Student loan experts say indebtedness is weighing heavily in the young adults’ decisions to get married, buy homes, and save for retirement, however.

Heather Jarvis, an attorney in Wilmington, N.C., who specializes in student loans and student loan education, said she considered her student debt when getting married and merging finances with her husband.

“Getting married actually reduced the loan payment assistance benefits from my law school. My debt became more squarely on my shoulders upon marriage,” said Jarvis.

According to the Internal Revenue Service student loan interest deduction regulations, graduates may not claim tax deductions on their qualified student loans if they are married and file separately from their spouse. If a married couple chooses to file jointly for a student loan interest deduction, they cannot be claimed as dependents on someone else’s tax return.

Debt burdens “do limit students and graduates’ choices, influencing their timing,” she said.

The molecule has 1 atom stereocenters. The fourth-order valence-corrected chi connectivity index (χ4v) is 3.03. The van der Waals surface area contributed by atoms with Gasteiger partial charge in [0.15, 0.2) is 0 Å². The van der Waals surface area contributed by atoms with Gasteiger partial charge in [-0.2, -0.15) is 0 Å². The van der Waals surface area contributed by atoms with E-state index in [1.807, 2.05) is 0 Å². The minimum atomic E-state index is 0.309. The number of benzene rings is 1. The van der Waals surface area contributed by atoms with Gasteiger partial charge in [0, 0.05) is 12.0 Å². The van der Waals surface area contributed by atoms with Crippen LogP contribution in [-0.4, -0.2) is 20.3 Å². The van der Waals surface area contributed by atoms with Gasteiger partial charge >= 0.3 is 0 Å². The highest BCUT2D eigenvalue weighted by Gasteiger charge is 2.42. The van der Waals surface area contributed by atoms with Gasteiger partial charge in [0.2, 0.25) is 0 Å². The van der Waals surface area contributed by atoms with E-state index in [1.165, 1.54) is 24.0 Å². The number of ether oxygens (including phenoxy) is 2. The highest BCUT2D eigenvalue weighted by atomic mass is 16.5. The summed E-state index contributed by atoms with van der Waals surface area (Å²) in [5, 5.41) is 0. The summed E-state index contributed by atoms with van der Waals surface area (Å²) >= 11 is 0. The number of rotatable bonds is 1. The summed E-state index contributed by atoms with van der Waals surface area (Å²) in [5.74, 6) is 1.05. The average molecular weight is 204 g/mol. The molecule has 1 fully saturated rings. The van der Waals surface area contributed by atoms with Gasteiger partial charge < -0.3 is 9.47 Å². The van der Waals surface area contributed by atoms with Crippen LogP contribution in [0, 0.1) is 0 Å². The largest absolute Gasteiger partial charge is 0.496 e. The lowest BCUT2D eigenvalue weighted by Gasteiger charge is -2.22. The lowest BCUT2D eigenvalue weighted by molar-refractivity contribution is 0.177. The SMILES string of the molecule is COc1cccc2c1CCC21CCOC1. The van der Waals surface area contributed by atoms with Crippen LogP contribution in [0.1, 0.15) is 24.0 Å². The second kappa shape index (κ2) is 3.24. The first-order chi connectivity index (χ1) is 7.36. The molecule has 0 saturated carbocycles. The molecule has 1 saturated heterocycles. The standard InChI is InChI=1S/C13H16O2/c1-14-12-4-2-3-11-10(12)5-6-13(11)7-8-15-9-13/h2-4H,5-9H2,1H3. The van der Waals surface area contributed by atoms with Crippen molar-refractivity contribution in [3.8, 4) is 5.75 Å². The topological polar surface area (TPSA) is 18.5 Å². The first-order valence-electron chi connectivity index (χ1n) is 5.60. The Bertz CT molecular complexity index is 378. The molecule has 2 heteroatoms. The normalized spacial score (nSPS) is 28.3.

Jarvis, who graduated from Duke University School of Law in 1998 with $125,000 in student debt, just recently finished repaying her private loans. She now has to pay off her federal loan debt from law school, which is about $30,000 – just above the current national average for undergraduate borrowers.

“People are delaying marriage, looking for more fulfilling partners, delaying childbearing. This demographic is people in their late 20’s, and most demographers would agree with that,” said Dr. Robert Bozick, a sociologist at the RAND Corporation in Santa Monica, Calif. Bozick published a study in June that found student loan repayment affected marriage timing for women, though less so in men.

As college tuition rises, Bozick said, it’s likely that “we are going to see more non-traditional lifestyles” than in generations past, emphasizing the “greater levels of debt.” He has found more young people have changed how they weigh whether or not they’re going to disrupt their careers for marriage, when in previous years, it was often the reverse.

Dr. Bozick himself earned his master’s degree from the University of Maryland, College Park, in 2001, and his doctorate from Johns Hopkins University in 2005. He has not yet finished repaying his student loans.

First published October 7 2014, 5:57 AM


How To Score A Private Student Loan